Serum 25-hydroxyvitamin D levels do not correlate with asthma severity in a case-controlled study of children and adolescents
Department of Pediatrics
Medical Subject Headings
Vitamin D; Asthma
Endocrinology, Diabetes, and Metabolism | Pediatrics
Background: There is no consensus on the association between vitamin D and asthma.
Objective: To determine the relationship between 25-hydroxyvitamin D [25(OH)D] levels and asthma symptom severity in children and adolescents.
Methods: A retrospective, case-control study of 263 subjects of ages 2–19 years with asthma who were compared to 284 non-asthmatic controls of similar ages. Subjects were excluded if they had diseases of calcium or vitamin D metabolism or were receiving calcium or vitamin D supplementation. Serum 25(OH)D was measured in all subjects. Asthma symptom severity, usually stratified into 6 steps, was stratified into five steps [1–5] based on the number and dose of controller medications used as outlined by the National Heart, Lung, and Blood Institute’s guidelines. Mean 25(OH)D values were compared between the asthmatic patients and controls, as well as among the five steps of asthma symptom severity. Results were adjusted for age, sex, BMI, race and severity of asthma symptoms.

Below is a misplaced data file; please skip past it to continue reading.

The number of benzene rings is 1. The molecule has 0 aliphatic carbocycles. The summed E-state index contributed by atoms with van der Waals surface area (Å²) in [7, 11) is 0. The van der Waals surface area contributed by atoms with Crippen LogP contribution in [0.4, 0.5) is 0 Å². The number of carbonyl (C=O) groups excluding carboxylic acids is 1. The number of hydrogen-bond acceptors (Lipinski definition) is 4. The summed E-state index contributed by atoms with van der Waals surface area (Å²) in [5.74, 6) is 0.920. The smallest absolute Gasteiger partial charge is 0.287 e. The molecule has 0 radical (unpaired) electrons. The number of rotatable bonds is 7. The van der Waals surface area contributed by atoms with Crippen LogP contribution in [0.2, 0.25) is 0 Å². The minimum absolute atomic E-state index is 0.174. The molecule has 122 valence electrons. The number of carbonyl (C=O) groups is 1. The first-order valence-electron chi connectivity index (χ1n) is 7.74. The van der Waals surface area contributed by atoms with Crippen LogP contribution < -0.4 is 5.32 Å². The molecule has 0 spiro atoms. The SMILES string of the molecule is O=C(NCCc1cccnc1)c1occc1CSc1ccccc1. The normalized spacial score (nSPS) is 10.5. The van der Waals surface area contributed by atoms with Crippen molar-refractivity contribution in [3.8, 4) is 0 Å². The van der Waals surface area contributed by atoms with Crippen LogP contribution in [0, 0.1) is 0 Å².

Results:There was no difference in 25(OH)D between asthmatic patients and controls (28.64±10.09 vs. 28.42±11.47, p=1.0). However, there was a significant difference in 25(OH)D between obese and non-obese asthmatic patients (23.33±7.67 vs. 30.16±10.20, p
Conclusions: There were no differences in mean 25(OH)D levels between asthmatic patients and controls. Mean 25(OH)D level was significantly lower in both the obese asthmatic patients and obese controls. Asthma severity had no relationship to mean 25(OH)D levels.